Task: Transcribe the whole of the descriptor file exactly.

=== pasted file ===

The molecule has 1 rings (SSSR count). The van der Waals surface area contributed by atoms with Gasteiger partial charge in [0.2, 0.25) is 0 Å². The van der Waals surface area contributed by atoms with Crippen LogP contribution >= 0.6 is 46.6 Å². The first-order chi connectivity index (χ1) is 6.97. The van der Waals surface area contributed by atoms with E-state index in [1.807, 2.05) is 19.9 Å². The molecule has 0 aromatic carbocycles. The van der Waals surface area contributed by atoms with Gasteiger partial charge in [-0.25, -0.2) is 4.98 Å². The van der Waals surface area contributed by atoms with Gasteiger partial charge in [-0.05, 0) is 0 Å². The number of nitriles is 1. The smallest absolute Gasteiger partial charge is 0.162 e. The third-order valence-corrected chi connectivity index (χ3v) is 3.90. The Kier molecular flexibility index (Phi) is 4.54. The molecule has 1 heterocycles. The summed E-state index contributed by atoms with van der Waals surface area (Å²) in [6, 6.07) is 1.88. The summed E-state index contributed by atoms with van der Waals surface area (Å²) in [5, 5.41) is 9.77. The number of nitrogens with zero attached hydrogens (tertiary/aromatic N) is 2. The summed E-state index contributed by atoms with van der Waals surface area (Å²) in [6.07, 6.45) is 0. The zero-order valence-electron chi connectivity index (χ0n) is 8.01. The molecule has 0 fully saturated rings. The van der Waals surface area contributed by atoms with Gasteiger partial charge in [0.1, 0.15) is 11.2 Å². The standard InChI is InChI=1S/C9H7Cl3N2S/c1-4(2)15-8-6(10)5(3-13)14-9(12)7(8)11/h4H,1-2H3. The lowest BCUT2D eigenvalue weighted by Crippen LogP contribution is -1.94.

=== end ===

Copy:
The molecule has 1 rings (SSSR count). The van der Waals surface area contributed by atoms with Gasteiger partial charge in [0.2, 0.25) is 0 Å². The van der Waals surface area contributed by atoms with Crippen LogP contribution >= 0.6 is 46.6 Å². The first-order chi connectivity index (χ1) is 6.97. The van der Waals surface area contributed by atoms with E-state index in [1.807, 2.05) is 19.9 Å². The molecule has 0 aromatic carbocycles. The van der Waals surface area contributed by atoms with Gasteiger partial charge in [-0.25, -0.2) is 4.98 Å². The van der Waals surface area contributed by atoms with Gasteiger partial charge in [-0.05, 0) is 0 Å². The number of nitriles is 1. The smallest absolute Gasteiger partial charge is 0.162 e. The third-order valence-corrected chi connectivity index (χ3v) is 3.90. The Kier molecular flexibility index (Phi) is 4.54. The molecule has 1 heterocycles. The summed E-state index contributed by atoms with van der Waals surface area (Å²) in [6, 6.07) is 1.88. The summed E-state index contributed by atoms with van der Waals surface area (Å²) in [5, 5.41) is 9.77. The number of nitrogens with zero attached hydrogens (tertiary/aromatic N) is 2. The summed E-state index contributed by atoms with van der Waals surface area (Å²) in [6.07, 6.45) is 0. The zero-order valence-electron chi connectivity index (χ0n) is 8.01. The molecule has 0 fully saturated rings. The van der Waals surface area contributed by atoms with Gasteiger partial charge in [0.1, 0.15) is 11.2 Å². The standard InChI is InChI=1S/C9H7Cl3N2S/c1-4(2)15-8-6(10)5(3-13)14-9(12)7(8)11/h4H,1-2H3. The lowest BCUT2D eigenvalue weighted by Crippen LogP contribution is -1.94.